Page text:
Mitochondrial remnant organelles of Giardia function in iron-sulphur protein maturation

Jorge Tovar, Gloria León-Avila, Lidya B Sánchez, Robert Sutak, Jan Tachezy, Mark van der Giezen, Manuel Hernández, Miklós Müller, John M Lucocq

Research output: Contribution to journalArticlepeer-review

438 Citations (Scopus)


Giardia intestinalis (syn. lamblia) is one of the most widespread intestinal protozoan pathogens worldwide, causing hundreds of thousands of cases of diarrhoea each year. Giardia is a member of the diplomonads, often described as an ancient protist group whose primitive nature is suggested by the lack of typical eukaryotic organelles (for example, mitochondria, peroxisomes), the presence of a poorly developed endomembrane system and by their early branching in a number of gene phylogenies. The discovery of nuclear genes of putative mitochondrial ancestry in Giardia and the recent identification of mitochondrial remnant organelles in amitochondrial protists such as Entamoeba histolytica and Trachipleistophora hominis suggest that the eukaryotic amitochondrial state is not a primitive condition but is rather the result of reductive evolution. Using an in vitro protein reconstitution assay and specific antibodies against IscS and IscU--two mitochondrial marker proteins involved in iron-sulphur cluster biosynthesis--here we demonstrate that Giardia contains mitochondrial remnant organelles (mitosomes) bounded by double membranes that function in iron-sulphur protein maturation. Our results indicate that Giardia is not primitively amitochondrial and that it has retained a functional organelle derived from the original mitochondrial endosymbiont.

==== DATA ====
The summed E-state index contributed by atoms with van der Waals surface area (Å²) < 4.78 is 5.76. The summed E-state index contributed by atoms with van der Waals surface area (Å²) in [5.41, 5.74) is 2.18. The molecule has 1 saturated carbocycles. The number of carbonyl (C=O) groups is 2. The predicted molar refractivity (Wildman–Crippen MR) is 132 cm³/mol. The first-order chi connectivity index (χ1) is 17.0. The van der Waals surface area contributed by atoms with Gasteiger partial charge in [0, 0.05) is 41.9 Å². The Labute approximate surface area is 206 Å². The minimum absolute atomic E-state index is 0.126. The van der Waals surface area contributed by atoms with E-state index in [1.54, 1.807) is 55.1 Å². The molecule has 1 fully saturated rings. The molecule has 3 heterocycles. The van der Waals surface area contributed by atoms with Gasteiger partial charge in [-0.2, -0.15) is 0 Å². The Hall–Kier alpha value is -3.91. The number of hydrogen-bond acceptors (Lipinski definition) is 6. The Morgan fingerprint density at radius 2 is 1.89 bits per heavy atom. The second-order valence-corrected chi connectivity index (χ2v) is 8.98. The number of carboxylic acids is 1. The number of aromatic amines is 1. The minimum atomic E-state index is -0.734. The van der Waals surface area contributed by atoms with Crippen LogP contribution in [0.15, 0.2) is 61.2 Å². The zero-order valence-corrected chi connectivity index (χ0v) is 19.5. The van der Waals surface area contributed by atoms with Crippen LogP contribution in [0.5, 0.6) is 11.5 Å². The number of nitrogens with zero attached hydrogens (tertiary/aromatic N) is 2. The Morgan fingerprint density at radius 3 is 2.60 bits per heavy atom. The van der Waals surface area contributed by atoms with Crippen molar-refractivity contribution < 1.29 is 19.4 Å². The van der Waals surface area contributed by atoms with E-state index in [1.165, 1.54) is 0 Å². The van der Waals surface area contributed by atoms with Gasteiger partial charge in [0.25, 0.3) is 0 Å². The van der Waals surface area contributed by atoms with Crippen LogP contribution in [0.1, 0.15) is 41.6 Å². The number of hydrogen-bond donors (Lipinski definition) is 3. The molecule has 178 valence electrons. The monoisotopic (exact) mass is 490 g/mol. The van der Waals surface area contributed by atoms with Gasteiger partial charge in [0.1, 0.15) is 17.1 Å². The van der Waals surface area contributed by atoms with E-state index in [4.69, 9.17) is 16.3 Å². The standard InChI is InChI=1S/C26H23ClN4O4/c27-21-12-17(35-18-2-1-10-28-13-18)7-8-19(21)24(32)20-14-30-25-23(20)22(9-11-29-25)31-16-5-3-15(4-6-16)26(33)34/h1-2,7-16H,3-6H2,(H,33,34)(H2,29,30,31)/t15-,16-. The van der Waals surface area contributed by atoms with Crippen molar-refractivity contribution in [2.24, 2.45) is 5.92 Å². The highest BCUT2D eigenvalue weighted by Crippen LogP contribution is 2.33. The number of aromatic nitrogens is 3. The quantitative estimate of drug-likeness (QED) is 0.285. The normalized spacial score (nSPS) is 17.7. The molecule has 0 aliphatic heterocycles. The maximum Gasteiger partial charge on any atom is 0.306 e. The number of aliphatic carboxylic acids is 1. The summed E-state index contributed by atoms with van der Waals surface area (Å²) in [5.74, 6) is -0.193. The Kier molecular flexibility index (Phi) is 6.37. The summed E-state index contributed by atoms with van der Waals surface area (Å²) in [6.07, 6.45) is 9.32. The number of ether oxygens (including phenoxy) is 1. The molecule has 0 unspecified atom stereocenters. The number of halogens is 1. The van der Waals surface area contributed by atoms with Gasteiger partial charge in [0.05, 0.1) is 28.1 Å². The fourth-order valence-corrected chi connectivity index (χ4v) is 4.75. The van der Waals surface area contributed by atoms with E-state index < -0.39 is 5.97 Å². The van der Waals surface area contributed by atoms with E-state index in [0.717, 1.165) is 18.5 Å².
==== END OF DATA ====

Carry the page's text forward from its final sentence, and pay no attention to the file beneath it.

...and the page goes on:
Original languageEnglish
Pages (from-to)172-6
Number of pages5
Issue number6963
Publication statusPublished - 13 Nov 2003


  • Amino Acid Sequence
  • Animals
  • Biological Evolution
  • Cloning, Molecular
  • Fluorescent Antibody Technique
  • Genes, Protozoan
  • Giardia
  • Iron-Sulfur Proteins
  • Microscopy, Immunoelectron
  • Mitochondria
  • Molecular Sequence Data
  • Protein Transport
  • Protozoan Proteins
  • Symbiosis


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